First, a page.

A U.S. Border Patrol agent shot across the border and killed a 16-year-old in Nogales, Sonora, on Wednesday night.
The agent fired after people on the Sonora side of the line started throwing rocks, the agency said.
The body of the victim, José Antonio Elena Rodríguez, lay on the sidewalk across International Street in downtown Nogales, Sonora, a few blocks west of the DeConcini Port of Entry. He had received eight bullet wounds, El Imparcial newspaper reported, and the wall of an adjacent medical office was pocked with bullet impacts.
The incident began about 11:30 p.m., when agents saw people drop a drug load over the border fence, the Border Patrol said in a news release. They fled back into Mexico, then others on the Mexico side began pelting the agents with rocks.
Agents ordered them to stop, but they continued throwing rocks, the release said. That's when one agent stated firing.
The FBI is investigating the incident as an assault on a federal officer.
The mayor of Nogales, Sonora, Ramón Guzmán Muñoz, acknowledged that the victim and others in his city may have been committing a crime, but objected to the Border Patrol's response.
"Aside from the fact that this may have resulted from illicit act, the logical response isn't to take a human being's life," Guzmán Muñoz told El Imparcial in Spanish.
"I hope they don't say this was legitimate self-defense."
The spokesman for the Mexican Embassy expressed concerns about the shooting.
"Preliminary information at this time brings forth, once again, serious doubts about the use of lethal force by U.S. Border Patrol agents, something that both the Mexican government and Mexican society strongly deplores and condemns," Ricardo Alday, a spokesman for the Mexican Embassy in Washington, D.C., said in the statement.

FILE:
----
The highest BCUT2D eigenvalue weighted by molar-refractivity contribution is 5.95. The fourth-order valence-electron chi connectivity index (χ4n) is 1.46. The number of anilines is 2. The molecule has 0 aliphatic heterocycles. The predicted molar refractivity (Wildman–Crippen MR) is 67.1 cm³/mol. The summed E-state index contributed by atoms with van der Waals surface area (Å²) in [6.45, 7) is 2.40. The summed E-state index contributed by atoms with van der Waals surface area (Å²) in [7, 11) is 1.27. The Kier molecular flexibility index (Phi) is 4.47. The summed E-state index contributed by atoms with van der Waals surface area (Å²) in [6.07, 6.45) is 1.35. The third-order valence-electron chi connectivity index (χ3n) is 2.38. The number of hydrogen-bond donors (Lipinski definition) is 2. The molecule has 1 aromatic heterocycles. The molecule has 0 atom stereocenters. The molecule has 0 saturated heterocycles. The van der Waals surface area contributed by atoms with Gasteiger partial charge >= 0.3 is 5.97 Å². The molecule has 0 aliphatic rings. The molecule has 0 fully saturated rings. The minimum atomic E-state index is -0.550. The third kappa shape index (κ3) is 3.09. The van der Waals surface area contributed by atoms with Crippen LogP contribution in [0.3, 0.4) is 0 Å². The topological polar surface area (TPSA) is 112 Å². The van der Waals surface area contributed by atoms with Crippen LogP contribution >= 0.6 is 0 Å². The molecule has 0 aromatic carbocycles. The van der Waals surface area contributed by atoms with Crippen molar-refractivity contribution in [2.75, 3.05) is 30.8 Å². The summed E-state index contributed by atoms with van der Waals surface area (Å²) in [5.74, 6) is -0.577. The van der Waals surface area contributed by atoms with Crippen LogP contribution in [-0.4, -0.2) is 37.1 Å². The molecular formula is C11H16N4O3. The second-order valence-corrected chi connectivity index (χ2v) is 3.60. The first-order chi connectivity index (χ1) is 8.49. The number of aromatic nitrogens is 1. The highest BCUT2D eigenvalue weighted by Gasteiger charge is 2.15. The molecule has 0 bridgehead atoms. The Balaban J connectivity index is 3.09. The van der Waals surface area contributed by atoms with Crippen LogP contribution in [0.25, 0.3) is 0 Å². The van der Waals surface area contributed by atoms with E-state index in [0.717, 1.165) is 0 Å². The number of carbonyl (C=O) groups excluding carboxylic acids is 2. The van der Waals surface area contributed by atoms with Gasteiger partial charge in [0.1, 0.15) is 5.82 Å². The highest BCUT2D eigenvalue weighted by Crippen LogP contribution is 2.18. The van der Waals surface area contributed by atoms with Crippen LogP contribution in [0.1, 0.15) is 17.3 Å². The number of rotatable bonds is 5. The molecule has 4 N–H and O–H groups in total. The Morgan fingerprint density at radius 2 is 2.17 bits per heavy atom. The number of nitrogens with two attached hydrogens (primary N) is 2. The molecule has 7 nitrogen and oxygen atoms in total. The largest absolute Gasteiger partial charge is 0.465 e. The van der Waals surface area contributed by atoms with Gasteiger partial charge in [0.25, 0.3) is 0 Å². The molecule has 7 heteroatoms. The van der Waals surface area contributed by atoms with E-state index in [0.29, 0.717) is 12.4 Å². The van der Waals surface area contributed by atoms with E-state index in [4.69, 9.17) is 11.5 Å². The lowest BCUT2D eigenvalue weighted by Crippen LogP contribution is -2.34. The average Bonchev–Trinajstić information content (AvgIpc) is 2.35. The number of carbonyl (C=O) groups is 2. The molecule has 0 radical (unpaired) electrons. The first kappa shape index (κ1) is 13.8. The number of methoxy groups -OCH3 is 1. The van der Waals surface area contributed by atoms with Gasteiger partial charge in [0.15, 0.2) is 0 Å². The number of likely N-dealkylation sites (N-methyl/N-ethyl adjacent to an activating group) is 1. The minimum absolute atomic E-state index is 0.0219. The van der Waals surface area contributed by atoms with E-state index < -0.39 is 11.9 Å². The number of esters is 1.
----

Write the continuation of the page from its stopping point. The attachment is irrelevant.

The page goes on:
"It is imperative that the relevant U.S. authorities proceed with a timely and transparent investigation," Alday added. "Mexican authorities will proceed accordingly within their jurisdiction."
Agents are allowed to fire their weapons when they are threatened with deadly force, said Sean Chapman, the attorney for the agent who fired into Mexico.
It can include rock throwing, he said. The agent has not been publicly identified.
Rodríguez was born in Nogales, Sonora, and lived in Colonia Fundo Legal, a district close to the border fence, according to the state attorney's office in Sonora.
The case is being handled by detectives of Sonora's state police. Mexican authorities said they were working closely with the U.S. Justice Department.
Wednesday night's killing by a Border Patrol guard is the latest of four deadly shootings since January 2010 in Southern Arizona.
Ramses Barrón Torres, 17, was killed on Jan. 5, 2011, as he was trying to cross the border fence in Nogales, according to Mexican authorities.
The FBI said border agents were trying to catch drug smugglers when a group of people started throwing rocks at them and agents responded with gunfire.
A year before Torres' death, Border Patrol agent Miguel Torres-Vasquez shot and killed Jorge Alfredo Solís Palma, 28, near Douglas. Palma, who had a prior felony drug offense, threw rocks at border agents and fled after struggling with agents who had been tracking him and other undocumented crossers.
The Cochise County Attorney's Office concluded after a two-month investigation that Torres-Vasquez was legally justified in the shooting.
In March 2011, Border Patrol agent Lucas Tidwell shot Carlos La Madrid three times, twice in the back and once in the back of his thigh, as he climbed a ladder on the U.S.-Mexico border fence in Douglas, according to suit filed by his mother. La Madrid, a U.S. citizen, was allegedly transporting marijuana and was fleeing Douglas police officers in a Chevrolet Avalanche when he made his way to a border fence.
Border Patrol agents arrived at the scene when La Madrid jumped out of the Avalanche and tried to climb a ladder next to the fence into Mexico. He was shot.
On StarNet: For more coverage on border-related issues go to azstarnet.com/border
The Associated Press contributed to this report. Contact reporter Tim Steller at 807-8427 or at firstname.lastname@example.org